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Home Price Appreciation Widens Affordability Gap, Sustains Strong Apartment Housing Demand
Robust housing demand spurred by steady job gains and wage growth ticked up the home-ownership rate by 60 basis points to 64.3 percent at the end of 2017. The increase was driven by a 220-basis-point advance in the home-ownership rate for those under age 35 to 36.4 percent. Though it is encouraging that this age group is actively purchasing homes, young adult home ownership remains below its pre-recession rate of 40 percent, indicating there is still room for improvement.
For-sale inventory has risen since the end of last year, but with approximately 1.6 million housing units listed, the number of homes available for sale in February remained nearly 1 million units below the long-term average. As a result, monthly home sales will struggle to gain traction in the near term following two years of little to no transactional growth. Despite tight inventory levels, overall home prices are accelerating at a subdued pace as buyers remain on the sidelines by not providing offers on marketed homes. Housing needs are then directed to apartments. Last year, more than 340,000 units were absorbed, the highest level since 2000.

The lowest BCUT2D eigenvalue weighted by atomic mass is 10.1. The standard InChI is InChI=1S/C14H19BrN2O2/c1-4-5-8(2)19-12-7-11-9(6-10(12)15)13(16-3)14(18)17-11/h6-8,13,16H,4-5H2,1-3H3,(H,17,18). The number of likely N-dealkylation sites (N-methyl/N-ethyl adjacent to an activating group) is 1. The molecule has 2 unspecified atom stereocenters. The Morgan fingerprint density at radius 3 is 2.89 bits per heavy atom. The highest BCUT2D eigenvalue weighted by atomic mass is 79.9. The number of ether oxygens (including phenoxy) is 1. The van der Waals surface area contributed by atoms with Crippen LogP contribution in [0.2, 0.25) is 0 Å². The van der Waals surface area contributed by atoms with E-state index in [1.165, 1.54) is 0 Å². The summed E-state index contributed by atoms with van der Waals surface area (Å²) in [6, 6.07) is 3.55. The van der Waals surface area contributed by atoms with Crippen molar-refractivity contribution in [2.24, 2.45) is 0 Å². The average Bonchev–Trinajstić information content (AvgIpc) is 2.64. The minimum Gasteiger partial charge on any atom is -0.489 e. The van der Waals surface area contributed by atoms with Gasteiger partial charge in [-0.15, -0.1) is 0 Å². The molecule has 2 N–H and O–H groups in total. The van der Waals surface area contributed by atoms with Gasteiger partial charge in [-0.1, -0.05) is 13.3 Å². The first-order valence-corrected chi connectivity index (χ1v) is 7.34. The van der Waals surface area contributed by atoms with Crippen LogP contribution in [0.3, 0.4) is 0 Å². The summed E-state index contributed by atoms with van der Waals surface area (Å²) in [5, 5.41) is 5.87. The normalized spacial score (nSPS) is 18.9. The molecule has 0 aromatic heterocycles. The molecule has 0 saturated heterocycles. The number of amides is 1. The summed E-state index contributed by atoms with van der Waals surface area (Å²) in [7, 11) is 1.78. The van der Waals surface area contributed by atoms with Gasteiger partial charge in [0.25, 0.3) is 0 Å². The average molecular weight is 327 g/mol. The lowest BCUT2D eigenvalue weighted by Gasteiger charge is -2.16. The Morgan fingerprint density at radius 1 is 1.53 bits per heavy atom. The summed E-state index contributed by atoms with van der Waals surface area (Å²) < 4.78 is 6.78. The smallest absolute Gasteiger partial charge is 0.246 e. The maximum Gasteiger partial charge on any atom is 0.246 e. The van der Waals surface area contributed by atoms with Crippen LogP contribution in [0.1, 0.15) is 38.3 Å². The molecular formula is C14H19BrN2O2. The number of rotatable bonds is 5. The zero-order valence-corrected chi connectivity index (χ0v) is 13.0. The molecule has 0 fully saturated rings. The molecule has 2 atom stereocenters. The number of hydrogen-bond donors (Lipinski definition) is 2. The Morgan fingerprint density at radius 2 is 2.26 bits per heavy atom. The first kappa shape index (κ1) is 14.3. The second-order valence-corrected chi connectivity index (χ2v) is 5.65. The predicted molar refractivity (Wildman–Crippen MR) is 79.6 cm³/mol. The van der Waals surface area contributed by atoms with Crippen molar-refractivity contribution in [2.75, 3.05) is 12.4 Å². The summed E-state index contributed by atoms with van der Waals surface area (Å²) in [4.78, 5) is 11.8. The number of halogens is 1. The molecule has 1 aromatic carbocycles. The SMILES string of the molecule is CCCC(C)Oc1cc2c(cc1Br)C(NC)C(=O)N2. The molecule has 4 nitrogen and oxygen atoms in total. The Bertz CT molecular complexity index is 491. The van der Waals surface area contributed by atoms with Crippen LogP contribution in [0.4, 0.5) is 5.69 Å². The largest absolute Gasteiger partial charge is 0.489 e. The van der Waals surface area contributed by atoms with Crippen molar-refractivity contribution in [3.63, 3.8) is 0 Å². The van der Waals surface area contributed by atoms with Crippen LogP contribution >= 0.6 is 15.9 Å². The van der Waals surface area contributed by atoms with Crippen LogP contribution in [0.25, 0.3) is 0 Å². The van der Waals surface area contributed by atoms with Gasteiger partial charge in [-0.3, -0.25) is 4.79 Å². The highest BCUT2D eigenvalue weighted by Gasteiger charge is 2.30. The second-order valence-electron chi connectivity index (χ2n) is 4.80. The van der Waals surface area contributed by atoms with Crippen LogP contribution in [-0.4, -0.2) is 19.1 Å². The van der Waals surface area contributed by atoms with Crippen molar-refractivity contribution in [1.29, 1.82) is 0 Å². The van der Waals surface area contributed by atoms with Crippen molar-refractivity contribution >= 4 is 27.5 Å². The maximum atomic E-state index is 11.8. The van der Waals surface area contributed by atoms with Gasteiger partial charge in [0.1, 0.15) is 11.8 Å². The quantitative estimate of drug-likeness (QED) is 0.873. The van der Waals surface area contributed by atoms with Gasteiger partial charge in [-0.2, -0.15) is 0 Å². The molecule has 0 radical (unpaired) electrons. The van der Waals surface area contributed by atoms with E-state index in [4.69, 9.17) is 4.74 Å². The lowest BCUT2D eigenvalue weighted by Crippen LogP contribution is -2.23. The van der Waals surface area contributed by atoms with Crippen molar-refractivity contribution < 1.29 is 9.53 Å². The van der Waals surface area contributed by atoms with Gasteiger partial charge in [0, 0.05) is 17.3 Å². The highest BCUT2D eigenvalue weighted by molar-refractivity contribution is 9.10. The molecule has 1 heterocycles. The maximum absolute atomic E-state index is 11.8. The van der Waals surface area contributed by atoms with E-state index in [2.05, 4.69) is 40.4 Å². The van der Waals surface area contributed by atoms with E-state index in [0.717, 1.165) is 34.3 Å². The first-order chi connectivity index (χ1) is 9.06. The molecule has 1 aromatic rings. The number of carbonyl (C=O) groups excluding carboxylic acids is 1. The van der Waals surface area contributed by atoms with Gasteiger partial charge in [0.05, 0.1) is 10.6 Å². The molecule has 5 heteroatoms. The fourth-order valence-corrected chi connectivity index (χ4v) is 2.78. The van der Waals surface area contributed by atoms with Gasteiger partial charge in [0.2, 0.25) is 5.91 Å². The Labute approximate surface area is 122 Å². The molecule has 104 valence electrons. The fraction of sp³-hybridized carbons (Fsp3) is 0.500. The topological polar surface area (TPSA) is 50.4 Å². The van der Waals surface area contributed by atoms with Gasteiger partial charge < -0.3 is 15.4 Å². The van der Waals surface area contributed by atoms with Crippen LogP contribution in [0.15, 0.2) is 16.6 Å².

In select metros, home prices have appreciated more than 50 percent since the prior peak, with household income growth failing to keep pace. This has driven a wedge in affordability in markets such as Denver, Portland, San Jose and Texas’ four major metros. Of the 335,000 apartments slated for completion this year, more than 80,000 units are in these markets. With monthly rents averaging $800 less than the mortgage payment on a median-priced home in these metros, renter demand remains healthy through 2018.
■ First-time home-buyers accounted for 29 percent of sales in February, down from 31 percent one year earlier. Rising interest rates could put additional strain on home sales this year. Limited for-sale inventory, especially in the entry-level housing segment, will keep many would-be home-buyers on the sidelines.
■ During February, new home sales reached the highest level since April 2009, with more than half of all sales occurring in Southern states. Nationally, the median price of a new home increased nearly 10 percent to more than $330,000 as sales remained concentrated in homes priced above $300,000. A labor shortage as well as high land and materials costs continue to drive the building of larger, luxury homes.
■ Apartment vacancy stable. Apartment demand largely kept pace with construction in 2017 despite deliveries reaching a 25-year peak as nearly 365,000 units came online. Demand will stay strong again this year, keeping the rate below the long-term average of 5.7 percent.
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